`God Love Him'?
February 6, 2005
Michael Ross was a monster prepared to die, and the good people of Connecticut were about to kill him. Ross had murdered eight young women, including two teenagers, raping all but one. The prosecutors who sought his death felt certain; the jurors who unanimously sentenced him to die felt certain he deserved it. The courts, including the U.S. Supreme Court, concurred that this mass-murdering rapist could constitutionally receive society's ultimate sanction.
But 11 hours before this sadistic serial killer would finally get his due, one man, federal District Court Judge Robert N. Chatigny, disagreed. And as he three times reminded those he summoned to the now famous Jan. 28 teleconference, Chatigny was the chief.
The transcript alone lays bare the judge's unconscionable arrogance and activism, cloaked as analysis and humility. "I bring a fresh eye," Chatigny assured his captive audience. "He [Ross] never should have been convicted." Let that sink in.
"Or if convicted," the Chief continued, "he never should have been sentenced to death because his sexual sadism ... is clearly a mitigating factor."
Let's be clear. A sexual sadist, the "Diagnostic and Statistical Manual of Mental Disorders" tells us, has recurrent intense fantasies in which the psychological or physical suffering (including humiliation) of nonconsenting victims is sexually arousing.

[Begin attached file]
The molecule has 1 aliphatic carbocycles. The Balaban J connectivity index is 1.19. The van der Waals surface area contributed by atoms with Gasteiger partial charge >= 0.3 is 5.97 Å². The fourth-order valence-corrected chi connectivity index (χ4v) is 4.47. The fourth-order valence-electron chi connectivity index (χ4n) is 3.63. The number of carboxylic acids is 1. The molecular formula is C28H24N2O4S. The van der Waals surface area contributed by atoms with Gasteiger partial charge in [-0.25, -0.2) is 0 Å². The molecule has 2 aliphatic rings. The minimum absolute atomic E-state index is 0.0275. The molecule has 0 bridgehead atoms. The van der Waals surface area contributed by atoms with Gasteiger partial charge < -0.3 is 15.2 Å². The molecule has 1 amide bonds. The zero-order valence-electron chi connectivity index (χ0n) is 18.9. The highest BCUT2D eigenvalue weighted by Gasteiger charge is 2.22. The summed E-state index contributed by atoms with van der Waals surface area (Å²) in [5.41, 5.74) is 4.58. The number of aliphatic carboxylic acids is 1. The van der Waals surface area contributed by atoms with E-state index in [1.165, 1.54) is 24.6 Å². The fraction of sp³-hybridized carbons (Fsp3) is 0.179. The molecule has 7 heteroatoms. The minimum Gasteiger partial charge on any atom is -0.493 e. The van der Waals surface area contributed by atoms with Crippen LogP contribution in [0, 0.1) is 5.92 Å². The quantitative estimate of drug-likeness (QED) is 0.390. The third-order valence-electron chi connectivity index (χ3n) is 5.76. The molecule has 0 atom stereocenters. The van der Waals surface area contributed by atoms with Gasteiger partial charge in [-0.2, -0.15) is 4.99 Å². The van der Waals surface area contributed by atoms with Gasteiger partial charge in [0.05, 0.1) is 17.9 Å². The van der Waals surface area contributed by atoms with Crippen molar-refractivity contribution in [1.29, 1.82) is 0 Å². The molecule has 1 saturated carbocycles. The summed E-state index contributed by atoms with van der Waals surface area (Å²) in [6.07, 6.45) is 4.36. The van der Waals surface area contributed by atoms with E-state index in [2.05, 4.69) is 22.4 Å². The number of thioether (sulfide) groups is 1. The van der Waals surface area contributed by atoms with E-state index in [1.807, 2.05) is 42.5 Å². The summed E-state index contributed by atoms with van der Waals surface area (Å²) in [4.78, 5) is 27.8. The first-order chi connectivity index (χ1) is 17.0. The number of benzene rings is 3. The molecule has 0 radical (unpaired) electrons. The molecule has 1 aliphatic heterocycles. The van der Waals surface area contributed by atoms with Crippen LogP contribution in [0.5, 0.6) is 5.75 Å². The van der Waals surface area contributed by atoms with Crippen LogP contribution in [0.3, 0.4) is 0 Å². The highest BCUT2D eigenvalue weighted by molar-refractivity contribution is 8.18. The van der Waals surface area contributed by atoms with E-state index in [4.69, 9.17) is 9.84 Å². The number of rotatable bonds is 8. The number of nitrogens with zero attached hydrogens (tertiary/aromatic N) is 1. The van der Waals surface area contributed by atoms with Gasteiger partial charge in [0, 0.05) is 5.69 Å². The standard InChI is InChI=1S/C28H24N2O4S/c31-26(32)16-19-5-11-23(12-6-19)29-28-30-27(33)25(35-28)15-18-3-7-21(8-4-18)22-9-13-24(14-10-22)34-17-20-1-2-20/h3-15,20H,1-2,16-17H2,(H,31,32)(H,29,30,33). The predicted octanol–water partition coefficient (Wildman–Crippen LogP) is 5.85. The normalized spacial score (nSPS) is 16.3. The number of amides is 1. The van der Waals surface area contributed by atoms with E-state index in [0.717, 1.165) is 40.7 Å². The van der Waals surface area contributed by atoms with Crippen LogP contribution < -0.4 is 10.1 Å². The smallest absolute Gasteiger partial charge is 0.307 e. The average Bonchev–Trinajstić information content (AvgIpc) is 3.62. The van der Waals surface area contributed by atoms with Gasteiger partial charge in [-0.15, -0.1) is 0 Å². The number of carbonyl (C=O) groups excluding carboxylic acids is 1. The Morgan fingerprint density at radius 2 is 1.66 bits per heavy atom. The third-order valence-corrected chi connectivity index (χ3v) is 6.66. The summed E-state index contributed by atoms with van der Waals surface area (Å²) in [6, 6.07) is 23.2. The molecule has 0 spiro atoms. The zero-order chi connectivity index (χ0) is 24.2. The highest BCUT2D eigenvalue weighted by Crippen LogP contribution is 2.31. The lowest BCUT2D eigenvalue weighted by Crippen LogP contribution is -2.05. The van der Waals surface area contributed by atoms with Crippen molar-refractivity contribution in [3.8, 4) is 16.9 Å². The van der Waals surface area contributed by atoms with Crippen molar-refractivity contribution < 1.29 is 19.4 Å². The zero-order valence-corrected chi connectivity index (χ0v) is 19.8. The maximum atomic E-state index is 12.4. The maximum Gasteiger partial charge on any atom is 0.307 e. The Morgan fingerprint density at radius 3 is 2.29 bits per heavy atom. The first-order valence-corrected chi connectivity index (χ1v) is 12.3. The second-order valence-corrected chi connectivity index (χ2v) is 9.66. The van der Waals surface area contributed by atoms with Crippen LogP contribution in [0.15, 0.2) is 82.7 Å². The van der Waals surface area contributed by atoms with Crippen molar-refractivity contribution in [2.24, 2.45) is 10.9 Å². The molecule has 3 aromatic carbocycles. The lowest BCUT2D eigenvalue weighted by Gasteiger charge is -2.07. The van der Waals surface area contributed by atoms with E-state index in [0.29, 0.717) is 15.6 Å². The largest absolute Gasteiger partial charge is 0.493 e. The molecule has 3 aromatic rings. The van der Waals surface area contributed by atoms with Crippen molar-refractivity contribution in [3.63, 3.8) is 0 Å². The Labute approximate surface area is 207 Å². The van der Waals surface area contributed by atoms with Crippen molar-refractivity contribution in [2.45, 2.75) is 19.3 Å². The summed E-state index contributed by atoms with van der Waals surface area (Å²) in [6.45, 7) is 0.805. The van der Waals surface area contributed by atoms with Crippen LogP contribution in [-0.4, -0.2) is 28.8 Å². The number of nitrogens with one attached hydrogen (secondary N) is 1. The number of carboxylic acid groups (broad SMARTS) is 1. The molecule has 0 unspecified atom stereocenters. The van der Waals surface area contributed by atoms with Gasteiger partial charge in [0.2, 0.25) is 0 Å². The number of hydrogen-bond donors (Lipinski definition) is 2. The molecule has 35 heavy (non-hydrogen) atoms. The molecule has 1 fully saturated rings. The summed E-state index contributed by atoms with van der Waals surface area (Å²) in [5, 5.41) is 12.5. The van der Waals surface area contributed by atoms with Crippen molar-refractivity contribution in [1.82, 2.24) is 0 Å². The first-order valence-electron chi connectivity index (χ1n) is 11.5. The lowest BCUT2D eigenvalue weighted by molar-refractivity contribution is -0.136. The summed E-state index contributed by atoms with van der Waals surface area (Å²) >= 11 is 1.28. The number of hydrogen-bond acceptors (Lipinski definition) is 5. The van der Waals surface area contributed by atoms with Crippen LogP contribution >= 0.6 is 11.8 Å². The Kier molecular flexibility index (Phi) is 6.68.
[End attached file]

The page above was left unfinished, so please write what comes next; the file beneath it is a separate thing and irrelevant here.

If the sadist is distressed by these fantasies, even if he doesn't act upon them, he is officially labeled a sexual sadist and deserves help. If he acts upon them and rapes, he is a sexually sadistic rapist and deserves to be punished severely. If he rapes, tortures and kills, he deserves to die. He may be sick; but he is definitely evil. I am as certain of this as I am that my hand has five fingers; most of us are morally certain he deserves to die.
But we are not the chief. "I suggest to you that Michael Ross may be the least culpable - the least - of the people on death row," Chatigny insisted. "So when he says, `I feel that I'm the victim of a miscarriage of justice' ... I can well understand where he's coming from."
Ross says he is ready to die. His lawyer says he is ready to die. The courts say we are ready to kill him. No matter. The Chief knows better. "He is effectively boxed in now," Chatigny empathized. "Even if he changed his mind, he would be hard-pressed to admit it. He doesn't want to go back to [death row] and be the subject of ridicule [as] somebody who had backed out at the end."
What compassion toward the man who made the women he raped lie on their stomachs before he strangled them. How unjust it would be if that man who put eight women in coffins should himself feel "boxed in." But why should the other killers on Connecticut's death row - whose own odds of being executed leap exponentially once Ross leads the way - condemn rather than cheer him for refusing to die at the hands of the state? And why should we care?